No Tomatoes in the Fridge: Produce Storage Guide

      We've all been through one of those sad moments; finding that once beautiful bunch of greens, those plump perfect blueberries, now more of a brown stew in the back of the crisper.  Fridge clean out days can sometimes feel like tossing money down the drain (or to the chickens in my case).

      A 2002 University of Arizona study found that the average US family throws away 470 pounds of food a year - roughly 14% of all food brough into the home!  What a tremendous waste!

      There are a lot of things you can do to avoid having your perishables perish.  Making meal plans, taking leftovers in lunches (both grown ups and kids!), learning to perserve, and proper produce storage.  Look for future posts on using meal plans to avoid food waste and on quick and easy methods to perserve foods.  Today, I'm going to run over some very handy, and often little known, food storage facts.

      With just a little bit of thought into where and how you're storing your various produce items, you can drastically increase their life expectancy.  How do you store your produce right now?  If you're like most US Americans, you throw all your fruit in one drawer in the fridge and all your veggies in another.  Sometimes they're in bags from the store, sometimes they're not.  The bananas might hang on a hook or sit near the cereal.  Some fruit might go in a bowl, apples, bananas, maybe some grapes or other fruits, all together on the table. 

      Did you know that there are some items that should not be stored together because they will go bad faster?  Apples, bananas, and pears all together in a fruit bowl?  Only if you want black bananas and mealy pears.

      Tomatoes in the fridge?  Not if you want that fresh tomato flavor.  The same goes for peppers.

      And that big bowl/bin/basket of onions and potatoes?  Bad idea.  The potatoes absorb the onions' moisture and cause them to go bad faster.

      Then there's ethylene.  Ethylene is a gas produced by ripening produce, which can, in turn, ripen or speed decay in other produce.  Have an underripe plum?  Put it in a paper bag with a ripe banana.  The ethylene given off by the banana will quickly ripen the plum.  This is also the reason that avacadoes and tomatoes can be ripened just by sitting in a paper bag - they are both big gas producers.  It is also why you don't want to put high ethylene fruit like apples, bananas, and stone fruit together in a bowl - especially with lower ethylene or already ripe fruits.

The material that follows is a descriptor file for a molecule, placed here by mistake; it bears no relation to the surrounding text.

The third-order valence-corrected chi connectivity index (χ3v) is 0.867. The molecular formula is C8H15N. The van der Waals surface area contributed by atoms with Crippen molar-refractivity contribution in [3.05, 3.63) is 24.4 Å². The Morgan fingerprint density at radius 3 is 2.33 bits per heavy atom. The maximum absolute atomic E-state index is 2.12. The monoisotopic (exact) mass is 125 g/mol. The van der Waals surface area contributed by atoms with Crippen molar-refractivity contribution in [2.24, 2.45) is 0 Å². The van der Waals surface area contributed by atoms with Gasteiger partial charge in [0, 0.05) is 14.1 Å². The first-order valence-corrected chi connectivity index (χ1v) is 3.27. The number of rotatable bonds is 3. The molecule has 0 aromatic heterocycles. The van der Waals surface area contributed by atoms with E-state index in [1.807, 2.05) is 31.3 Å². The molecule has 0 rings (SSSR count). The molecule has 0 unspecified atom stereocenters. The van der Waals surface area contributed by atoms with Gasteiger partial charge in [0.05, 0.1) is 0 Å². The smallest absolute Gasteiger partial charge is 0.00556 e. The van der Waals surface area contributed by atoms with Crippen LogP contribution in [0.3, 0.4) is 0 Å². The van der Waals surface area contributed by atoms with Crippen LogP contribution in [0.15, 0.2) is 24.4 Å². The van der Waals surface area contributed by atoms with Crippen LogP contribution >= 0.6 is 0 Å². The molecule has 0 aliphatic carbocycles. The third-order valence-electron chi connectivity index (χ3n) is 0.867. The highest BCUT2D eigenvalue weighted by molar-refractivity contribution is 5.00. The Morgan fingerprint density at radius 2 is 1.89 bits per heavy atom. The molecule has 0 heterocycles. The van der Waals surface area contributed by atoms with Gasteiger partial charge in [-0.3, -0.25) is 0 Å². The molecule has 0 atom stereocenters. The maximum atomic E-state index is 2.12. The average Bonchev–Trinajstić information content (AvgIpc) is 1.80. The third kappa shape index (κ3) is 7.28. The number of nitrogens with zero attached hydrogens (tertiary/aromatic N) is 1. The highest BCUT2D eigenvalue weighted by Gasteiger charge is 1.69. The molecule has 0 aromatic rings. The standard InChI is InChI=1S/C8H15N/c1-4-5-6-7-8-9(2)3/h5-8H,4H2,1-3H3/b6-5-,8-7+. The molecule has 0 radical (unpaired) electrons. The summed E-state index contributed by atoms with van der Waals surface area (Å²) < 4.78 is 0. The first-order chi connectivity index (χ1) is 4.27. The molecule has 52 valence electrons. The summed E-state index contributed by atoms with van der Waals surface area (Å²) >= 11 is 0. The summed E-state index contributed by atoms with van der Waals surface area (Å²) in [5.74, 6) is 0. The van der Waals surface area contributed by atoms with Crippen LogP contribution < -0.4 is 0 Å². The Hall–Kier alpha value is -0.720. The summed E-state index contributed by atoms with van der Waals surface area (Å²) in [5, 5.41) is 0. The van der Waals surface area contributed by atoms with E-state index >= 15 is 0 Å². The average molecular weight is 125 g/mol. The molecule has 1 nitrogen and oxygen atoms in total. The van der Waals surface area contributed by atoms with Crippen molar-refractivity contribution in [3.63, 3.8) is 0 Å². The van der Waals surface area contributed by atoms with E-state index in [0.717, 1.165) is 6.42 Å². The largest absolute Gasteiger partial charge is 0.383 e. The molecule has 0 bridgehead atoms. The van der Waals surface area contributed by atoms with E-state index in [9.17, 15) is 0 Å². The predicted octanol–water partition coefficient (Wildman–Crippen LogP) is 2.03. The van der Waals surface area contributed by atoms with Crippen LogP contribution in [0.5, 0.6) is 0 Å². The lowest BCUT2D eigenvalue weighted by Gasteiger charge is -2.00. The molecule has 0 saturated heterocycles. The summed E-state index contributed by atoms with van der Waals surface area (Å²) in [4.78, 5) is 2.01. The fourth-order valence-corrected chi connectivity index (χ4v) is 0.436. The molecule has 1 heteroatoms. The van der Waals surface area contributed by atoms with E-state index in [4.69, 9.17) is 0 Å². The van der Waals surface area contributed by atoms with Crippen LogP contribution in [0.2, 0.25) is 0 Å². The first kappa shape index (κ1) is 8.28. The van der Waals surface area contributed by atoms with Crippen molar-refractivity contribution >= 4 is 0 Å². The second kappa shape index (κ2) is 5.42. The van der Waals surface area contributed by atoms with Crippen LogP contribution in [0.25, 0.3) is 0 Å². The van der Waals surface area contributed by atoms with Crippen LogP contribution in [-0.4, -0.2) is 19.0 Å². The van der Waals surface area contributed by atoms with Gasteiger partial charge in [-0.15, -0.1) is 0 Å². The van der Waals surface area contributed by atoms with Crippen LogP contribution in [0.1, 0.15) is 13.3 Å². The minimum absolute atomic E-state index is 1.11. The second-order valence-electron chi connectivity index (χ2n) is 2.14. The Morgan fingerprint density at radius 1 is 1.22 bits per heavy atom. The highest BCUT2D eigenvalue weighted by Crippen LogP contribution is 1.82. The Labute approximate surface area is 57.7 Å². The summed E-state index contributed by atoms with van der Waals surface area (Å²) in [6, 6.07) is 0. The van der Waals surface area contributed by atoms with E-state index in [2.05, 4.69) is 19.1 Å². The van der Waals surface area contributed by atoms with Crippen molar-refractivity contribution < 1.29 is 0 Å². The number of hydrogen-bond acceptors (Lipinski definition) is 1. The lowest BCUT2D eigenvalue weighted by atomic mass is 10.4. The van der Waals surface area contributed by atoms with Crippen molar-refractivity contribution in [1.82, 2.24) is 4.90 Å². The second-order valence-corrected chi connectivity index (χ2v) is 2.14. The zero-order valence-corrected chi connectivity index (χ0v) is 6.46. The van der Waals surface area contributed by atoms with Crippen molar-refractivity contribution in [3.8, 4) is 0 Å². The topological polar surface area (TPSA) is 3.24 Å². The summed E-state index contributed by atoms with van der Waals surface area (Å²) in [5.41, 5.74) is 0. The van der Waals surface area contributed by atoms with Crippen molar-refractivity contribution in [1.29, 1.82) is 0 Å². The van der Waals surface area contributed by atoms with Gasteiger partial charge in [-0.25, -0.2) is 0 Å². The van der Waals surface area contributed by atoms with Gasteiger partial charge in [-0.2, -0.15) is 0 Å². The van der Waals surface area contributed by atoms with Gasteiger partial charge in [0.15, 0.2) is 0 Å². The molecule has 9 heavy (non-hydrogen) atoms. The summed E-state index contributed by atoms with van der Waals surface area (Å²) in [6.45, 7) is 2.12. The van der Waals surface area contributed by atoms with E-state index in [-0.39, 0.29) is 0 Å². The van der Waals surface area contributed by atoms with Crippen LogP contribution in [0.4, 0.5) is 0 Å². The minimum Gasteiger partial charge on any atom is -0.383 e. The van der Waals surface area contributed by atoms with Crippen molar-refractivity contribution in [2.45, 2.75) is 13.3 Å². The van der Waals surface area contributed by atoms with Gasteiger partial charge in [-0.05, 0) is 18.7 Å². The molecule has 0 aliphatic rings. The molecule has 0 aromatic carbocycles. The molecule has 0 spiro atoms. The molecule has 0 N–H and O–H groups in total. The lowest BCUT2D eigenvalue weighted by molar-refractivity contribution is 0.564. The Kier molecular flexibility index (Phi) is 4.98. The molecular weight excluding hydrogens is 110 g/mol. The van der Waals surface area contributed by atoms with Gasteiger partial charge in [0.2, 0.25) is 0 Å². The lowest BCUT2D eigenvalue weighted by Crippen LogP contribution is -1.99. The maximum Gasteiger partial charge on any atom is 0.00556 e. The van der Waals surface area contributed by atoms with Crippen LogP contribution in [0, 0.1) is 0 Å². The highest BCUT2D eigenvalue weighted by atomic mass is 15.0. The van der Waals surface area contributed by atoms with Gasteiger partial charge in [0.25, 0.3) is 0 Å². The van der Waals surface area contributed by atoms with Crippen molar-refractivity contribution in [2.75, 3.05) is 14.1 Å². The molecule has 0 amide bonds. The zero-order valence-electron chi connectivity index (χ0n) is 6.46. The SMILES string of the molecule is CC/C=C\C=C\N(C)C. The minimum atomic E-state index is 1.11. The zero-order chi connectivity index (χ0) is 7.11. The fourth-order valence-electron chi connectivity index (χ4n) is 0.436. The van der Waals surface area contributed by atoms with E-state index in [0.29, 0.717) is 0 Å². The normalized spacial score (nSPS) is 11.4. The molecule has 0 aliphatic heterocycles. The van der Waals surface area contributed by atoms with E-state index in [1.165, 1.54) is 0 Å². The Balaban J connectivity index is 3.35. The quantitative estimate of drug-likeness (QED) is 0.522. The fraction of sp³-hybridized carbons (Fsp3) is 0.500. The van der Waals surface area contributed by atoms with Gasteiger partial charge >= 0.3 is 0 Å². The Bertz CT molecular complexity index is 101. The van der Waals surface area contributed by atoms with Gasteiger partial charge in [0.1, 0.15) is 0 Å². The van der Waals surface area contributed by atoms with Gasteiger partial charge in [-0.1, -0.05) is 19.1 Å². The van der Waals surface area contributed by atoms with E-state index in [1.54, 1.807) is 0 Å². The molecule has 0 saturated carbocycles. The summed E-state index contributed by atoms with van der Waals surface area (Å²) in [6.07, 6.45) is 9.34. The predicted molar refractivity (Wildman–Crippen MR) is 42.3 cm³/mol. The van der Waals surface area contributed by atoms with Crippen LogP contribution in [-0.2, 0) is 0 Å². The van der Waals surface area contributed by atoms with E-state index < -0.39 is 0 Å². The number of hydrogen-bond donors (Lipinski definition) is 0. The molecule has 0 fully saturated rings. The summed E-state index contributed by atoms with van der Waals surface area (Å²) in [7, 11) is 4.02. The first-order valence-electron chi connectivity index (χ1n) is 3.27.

Now, all of this can seem like kind of a firehose.  Who really has the time or the space in their brain to remember specific storage instructions for every different produce item you might store throughout the year?  I sure as heck don't.  That's why I've put together this handly little chart of what goes in the fridge, what doesn't, and low ethylene foods that should be stored away from high ethylene foods.

      Also available on my blog: From the Firm to the Farm: From Marine Lawyer to Sustainable Homesteader in One Year.  Maybe.

For more information on produce storage, check out:
Farm Fresh to You - excellent list of produce with detailed storage instructions.
Cornell Food Storage Factsheet
Vegetarian Times Article


In order to comment on, you'll need to be logged in. You'll be given the option to log in or create an account when you publish your comment. If you do not log in or create an account, your comment will not be displayed.